It can't be measured, but, my vote would have to go to the original enforcer, John Ferguson.
His destruction of 'Terrible Teddy Green' in the playoffs sparking the Habs to an upset was just one example of him making a difference with a fight. He didn't just fight, he went on the ice with the sole intent of winning through intimidation, but, when he fought he almost always seemed to make a difference.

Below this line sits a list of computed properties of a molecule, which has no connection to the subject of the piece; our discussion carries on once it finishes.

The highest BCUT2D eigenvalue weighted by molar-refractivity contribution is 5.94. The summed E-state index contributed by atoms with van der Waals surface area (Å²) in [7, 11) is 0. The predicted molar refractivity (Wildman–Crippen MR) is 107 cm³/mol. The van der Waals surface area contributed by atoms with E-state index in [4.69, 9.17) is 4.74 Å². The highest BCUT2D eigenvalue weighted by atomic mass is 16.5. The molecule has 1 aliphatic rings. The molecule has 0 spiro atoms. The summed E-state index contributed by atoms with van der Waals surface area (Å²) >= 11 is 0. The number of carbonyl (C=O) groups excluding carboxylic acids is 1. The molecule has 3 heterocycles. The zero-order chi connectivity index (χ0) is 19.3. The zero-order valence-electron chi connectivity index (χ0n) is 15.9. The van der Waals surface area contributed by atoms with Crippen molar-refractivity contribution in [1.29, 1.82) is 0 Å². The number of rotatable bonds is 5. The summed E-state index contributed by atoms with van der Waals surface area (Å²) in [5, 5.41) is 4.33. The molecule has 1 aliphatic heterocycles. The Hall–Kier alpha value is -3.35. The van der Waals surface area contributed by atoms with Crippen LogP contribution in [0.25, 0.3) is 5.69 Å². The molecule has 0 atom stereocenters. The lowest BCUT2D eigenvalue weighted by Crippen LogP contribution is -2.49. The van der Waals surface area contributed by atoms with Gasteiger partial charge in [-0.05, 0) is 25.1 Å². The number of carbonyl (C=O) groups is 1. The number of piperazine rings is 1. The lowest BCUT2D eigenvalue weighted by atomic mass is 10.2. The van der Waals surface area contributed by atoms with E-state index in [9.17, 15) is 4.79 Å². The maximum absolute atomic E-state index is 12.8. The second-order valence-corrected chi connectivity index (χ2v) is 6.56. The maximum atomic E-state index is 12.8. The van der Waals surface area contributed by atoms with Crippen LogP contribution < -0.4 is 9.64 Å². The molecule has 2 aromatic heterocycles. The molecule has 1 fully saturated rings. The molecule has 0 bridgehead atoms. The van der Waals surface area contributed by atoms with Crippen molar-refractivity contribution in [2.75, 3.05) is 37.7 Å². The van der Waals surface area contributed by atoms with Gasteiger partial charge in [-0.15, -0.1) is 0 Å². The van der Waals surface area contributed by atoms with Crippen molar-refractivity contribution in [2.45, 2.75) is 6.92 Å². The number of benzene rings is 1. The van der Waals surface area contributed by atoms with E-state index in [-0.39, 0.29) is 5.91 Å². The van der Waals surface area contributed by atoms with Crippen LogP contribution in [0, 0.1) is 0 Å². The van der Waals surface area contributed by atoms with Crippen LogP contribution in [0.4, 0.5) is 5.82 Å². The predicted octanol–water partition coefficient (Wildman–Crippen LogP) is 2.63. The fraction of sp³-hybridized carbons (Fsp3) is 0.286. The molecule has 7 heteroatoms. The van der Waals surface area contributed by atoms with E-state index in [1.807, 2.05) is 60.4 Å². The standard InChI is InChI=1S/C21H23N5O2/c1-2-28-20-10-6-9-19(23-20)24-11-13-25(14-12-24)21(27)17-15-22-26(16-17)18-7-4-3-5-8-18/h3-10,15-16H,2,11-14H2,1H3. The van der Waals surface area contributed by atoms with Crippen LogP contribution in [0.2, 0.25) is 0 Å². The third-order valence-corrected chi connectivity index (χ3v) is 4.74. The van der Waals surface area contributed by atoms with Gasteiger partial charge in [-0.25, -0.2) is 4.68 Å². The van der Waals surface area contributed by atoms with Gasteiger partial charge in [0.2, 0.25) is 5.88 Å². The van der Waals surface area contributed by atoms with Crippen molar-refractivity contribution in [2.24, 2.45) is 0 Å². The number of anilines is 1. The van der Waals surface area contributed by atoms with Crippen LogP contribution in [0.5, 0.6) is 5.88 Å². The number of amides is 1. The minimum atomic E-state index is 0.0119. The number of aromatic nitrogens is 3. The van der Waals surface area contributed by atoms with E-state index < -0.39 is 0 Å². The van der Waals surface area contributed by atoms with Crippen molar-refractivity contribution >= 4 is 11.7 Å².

Any sociology majors want a thesis idea? How about a statistical examination of the in-game effect of fights. We often hear the argument (by fighting proponents) that fights energize teams. It would be tough to research completely, but I'd love to see some good scientific evidence of it.